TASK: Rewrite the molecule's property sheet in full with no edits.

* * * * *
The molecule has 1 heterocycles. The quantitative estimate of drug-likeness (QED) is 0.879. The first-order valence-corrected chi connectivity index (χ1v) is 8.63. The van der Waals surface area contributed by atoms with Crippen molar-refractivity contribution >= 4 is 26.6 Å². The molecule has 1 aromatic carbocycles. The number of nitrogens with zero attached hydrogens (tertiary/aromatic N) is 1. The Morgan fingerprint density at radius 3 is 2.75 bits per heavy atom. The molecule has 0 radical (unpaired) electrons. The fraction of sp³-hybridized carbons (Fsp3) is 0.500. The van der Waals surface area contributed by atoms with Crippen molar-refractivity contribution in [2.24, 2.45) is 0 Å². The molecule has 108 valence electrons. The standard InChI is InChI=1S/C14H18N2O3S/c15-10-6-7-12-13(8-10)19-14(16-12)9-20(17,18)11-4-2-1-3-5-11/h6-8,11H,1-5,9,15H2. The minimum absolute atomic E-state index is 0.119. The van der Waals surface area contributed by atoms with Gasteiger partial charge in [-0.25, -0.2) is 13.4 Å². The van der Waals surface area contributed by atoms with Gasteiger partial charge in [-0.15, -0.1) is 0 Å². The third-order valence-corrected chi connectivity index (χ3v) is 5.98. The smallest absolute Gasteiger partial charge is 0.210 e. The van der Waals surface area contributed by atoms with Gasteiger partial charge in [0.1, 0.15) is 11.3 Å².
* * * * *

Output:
The molecule has 1 heterocycles. The quantitative estimate of drug-likeness (QED) is 0.879. The first-order valence-corrected chi connectivity index (χ1v) is 8.63. The van der Waals surface area contributed by atoms with Crippen molar-refractivity contribution >= 4 is 26.6 Å². The molecule has 1 aromatic carbocycles. The number of nitrogens with zero attached hydrogens (tertiary/aromatic N) is 1. The Morgan fingerprint density at radius 3 is 2.75 bits per heavy atom. The molecule has 0 radical (unpaired) electrons. The fraction of sp³-hybridized carbons (Fsp3) is 0.500. The van der Waals surface area contributed by atoms with Crippen molar-refractivity contribution in [2.24, 2.45) is 0 Å². The molecule has 108 valence electrons. The standard InChI is InChI=1S/C14H18N2O3S/c15-10-6-7-12-13(8-10)19-14(16-12)9-20(17,18)11-4-2-1-3-5-11/h6-8,11H,1-5,9,15H2. The minimum absolute atomic E-state index is 0.119. The van der Waals surface area contributed by atoms with Gasteiger partial charge in [-0.25, -0.2) is 13.4 Å². The van der Waals surface area contributed by atoms with Gasteiger partial charge in [-0.15, -0.1) is 0 Å². The third-order valence-corrected chi connectivity index (χ3v) is 5.98. The smallest absolute Gasteiger partial charge is 0.210 e. The van der Waals surface area contributed by atoms with Gasteiger partial charge in [0.1, 0.15) is 11.3 Å².